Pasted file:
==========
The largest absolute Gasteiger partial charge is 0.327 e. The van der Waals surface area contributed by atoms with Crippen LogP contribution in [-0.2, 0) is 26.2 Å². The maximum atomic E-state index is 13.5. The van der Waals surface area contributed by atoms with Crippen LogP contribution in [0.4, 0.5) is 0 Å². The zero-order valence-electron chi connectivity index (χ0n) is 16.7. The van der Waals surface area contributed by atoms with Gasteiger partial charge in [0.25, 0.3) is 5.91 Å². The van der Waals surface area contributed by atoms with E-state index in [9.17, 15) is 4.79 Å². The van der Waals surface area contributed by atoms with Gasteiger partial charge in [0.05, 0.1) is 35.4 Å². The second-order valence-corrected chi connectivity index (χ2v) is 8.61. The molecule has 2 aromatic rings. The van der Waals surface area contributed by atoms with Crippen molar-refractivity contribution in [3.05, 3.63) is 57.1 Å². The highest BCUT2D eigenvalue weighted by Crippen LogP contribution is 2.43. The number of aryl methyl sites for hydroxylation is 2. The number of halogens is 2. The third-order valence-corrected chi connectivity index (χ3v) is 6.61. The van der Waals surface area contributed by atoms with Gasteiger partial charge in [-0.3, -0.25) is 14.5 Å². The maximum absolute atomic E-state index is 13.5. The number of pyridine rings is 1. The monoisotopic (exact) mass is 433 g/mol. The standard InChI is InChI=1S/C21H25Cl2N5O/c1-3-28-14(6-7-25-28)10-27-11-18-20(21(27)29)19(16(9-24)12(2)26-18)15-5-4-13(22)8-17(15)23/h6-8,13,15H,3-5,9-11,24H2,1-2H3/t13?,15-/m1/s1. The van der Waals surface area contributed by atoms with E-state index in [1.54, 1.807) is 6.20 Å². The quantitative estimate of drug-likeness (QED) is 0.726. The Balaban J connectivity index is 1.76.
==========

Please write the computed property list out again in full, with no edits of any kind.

The largest absolute Gasteiger partial charge is 0.327 e. The van der Waals surface area contributed by atoms with Crippen LogP contribution in [-0.2, 0) is 26.2 Å². The maximum atomic E-state index is 13.5. The van der Waals surface area contributed by atoms with Crippen LogP contribution in [0.4, 0.5) is 0 Å². The zero-order valence-electron chi connectivity index (χ0n) is 16.7. The van der Waals surface area contributed by atoms with Gasteiger partial charge in [0.25, 0.3) is 5.91 Å². The van der Waals surface area contributed by atoms with E-state index in [9.17, 15) is 4.79 Å². The van der Waals surface area contributed by atoms with Gasteiger partial charge in [0.05, 0.1) is 35.4 Å². The second-order valence-corrected chi connectivity index (χ2v) is 8.61. The molecule has 2 aromatic rings. The van der Waals surface area contributed by atoms with Crippen molar-refractivity contribution in [3.05, 3.63) is 57.1 Å². The highest BCUT2D eigenvalue weighted by Crippen LogP contribution is 2.43. The number of aryl methyl sites for hydroxylation is 2. The number of halogens is 2. The third-order valence-corrected chi connectivity index (χ3v) is 6.61. The van der Waals surface area contributed by atoms with Gasteiger partial charge in [-0.3, -0.25) is 14.5 Å². The maximum absolute atomic E-state index is 13.5. The number of pyridine rings is 1. The monoisotopic (exact) mass is 433 g/mol. The standard InChI is InChI=1S/C21H25Cl2N5O/c1-3-28-14(6-7-25-28)10-27-11-18-20(21(27)29)19(16(9-24)12(2)26-18)15-5-4-13(22)8-17(15)23/h6-8,13,15H,3-5,9-11,24H2,1-2H3/t13?,15-/m1/s1. The van der Waals surface area contributed by atoms with E-state index in [1.54, 1.807) is 6.20 Å². The quantitative estimate of drug-likeness (QED) is 0.726. The Balaban J connectivity index is 1.76.